Blogging a Book: Well Done, Aspie Writer!

ImageI like a good success story, even if it’s not my success story.

In October of 2012, I talked about Nina Amir’s wonderfully succinct how-to book, aptly called How To Blog a Book. One of my blog followers commented on the post; she asked a question and stated that she thought blogging her memoir might be the way to go.

Jeannie Davide-Rivera (you may have seen her as Aspie writer in the comments) said she was going to do it. And she did.

Twirling Naked in the Streets and No One Noticed (Growing Up With Undiagnosed Autism) is Jeannie’s story from her earliest memories to her life today. And what an interesting, compelling, and often heart-wrenching story it is.

Though I’ve worked with autistic middle schoolers, these were kids on the far end of the spectrum and I must admit, I had little success at communication and often had little understanding of their world. Having known them, I thought this was the most common face of autism. 

But those who have been diagnosed with Asperger’s Syndrome are also living with the challenges of autism. And it’s a number that’s growing daily.

Twirling Naked in the Streets was an eye-opening read for me. From Jeannie’s earliest memories of childhood as a somewhat happy, free-to-be-me (yet definitely quirky and particular) preschooler to her journey as an adult who finally understood the years of depression, years of job-hopping, the years of trying to be like everyone else (and miserably failing), I learned something about Asperger’s on every page.

And I thought of all the people out there–the ones with Asperger’s, or Obsessive-Compulsive Disorder, or addictive behaviors or any number of mental health challenges–who struggle daily to fit in a neuro-typical world. Maybe it’s the middle-aged cashier you speak to at the grocery store, or the young mom sitting next to you at the park, or the teenage boy in your neighborhood who works as a dog-sitter. Lord knows, life is hard. But perhaps it’s just a little bit harder when your brain doesn’t work quite like other people’s brains.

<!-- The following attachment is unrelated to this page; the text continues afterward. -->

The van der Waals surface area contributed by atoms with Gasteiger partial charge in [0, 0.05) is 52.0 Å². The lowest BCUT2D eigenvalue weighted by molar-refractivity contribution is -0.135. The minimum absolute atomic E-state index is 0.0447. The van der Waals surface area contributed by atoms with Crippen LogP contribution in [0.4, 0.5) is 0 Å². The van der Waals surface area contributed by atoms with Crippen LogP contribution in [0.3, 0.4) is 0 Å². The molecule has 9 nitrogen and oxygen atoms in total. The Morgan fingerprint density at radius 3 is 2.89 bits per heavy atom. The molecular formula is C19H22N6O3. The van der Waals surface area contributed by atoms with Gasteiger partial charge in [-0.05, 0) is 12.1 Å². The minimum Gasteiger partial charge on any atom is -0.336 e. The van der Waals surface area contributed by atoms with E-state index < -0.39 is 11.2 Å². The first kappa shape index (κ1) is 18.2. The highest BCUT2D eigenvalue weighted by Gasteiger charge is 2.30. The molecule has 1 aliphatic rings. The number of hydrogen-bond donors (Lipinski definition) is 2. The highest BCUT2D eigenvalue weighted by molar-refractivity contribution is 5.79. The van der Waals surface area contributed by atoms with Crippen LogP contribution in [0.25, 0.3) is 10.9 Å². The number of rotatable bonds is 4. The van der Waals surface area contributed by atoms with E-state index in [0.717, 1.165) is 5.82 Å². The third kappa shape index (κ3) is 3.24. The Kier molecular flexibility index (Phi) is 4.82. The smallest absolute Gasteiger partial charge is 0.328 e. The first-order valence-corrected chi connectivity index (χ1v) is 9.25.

I’m so glad Jeannie sent me a copy of her book. I’m glad for her success as a writer, of course, but I’m also very glad to know a little more about the face of autism. If you want to know more, visit her blog (where she blogged her book!).

Jeannie’s world changed for the better when she read a book about an autistic character and realized she was reading about herself. I wonder who will read her book and find himself or herself in the pages? Who will write their success story because one person was brave enough to share her journey?

Well done, Jeannie, and thank you!


Could Your Blog Turn You Into a Published Author? (Hint: YES!)

I am thrilled to have Nina Amir, author of How to Blog a Book, here as part of her WOW! book tour! And Nina’s stuff is so good, I think it best if I step aside and let her run the show. So here’s the scoop, straight from the author’s mouth. Er, pen.

If you balk at starting a blog because you think it will take you away from writing your book consider this: Your blog could change your status from “aspiring author” to “published author.”

Want some proof? Just consider some of the bloggers who didn’t even set out to become authors but who are now published, like Julie Powell (Julie & Julia), Christian Landers (Stuff White People Like), Jill Smokler (Confessions of a Scary Mommy), Jenny Lawson (Let’s Pretend This Never Happened), and Neil Pasricha (The Book of Awesome). They wrote some pretty amazing content on their blogs, garnered a ton of fans—potential book buyers and readers—and were found by agents or publishers. They then turned their existing blog content into a book or, in some cases, wrote a book based on the topic of their blog.

How can you repeat the success of these bloggers and use your blog as the path to publication? Let’s look at what these authors had in common that helped them land their book deals: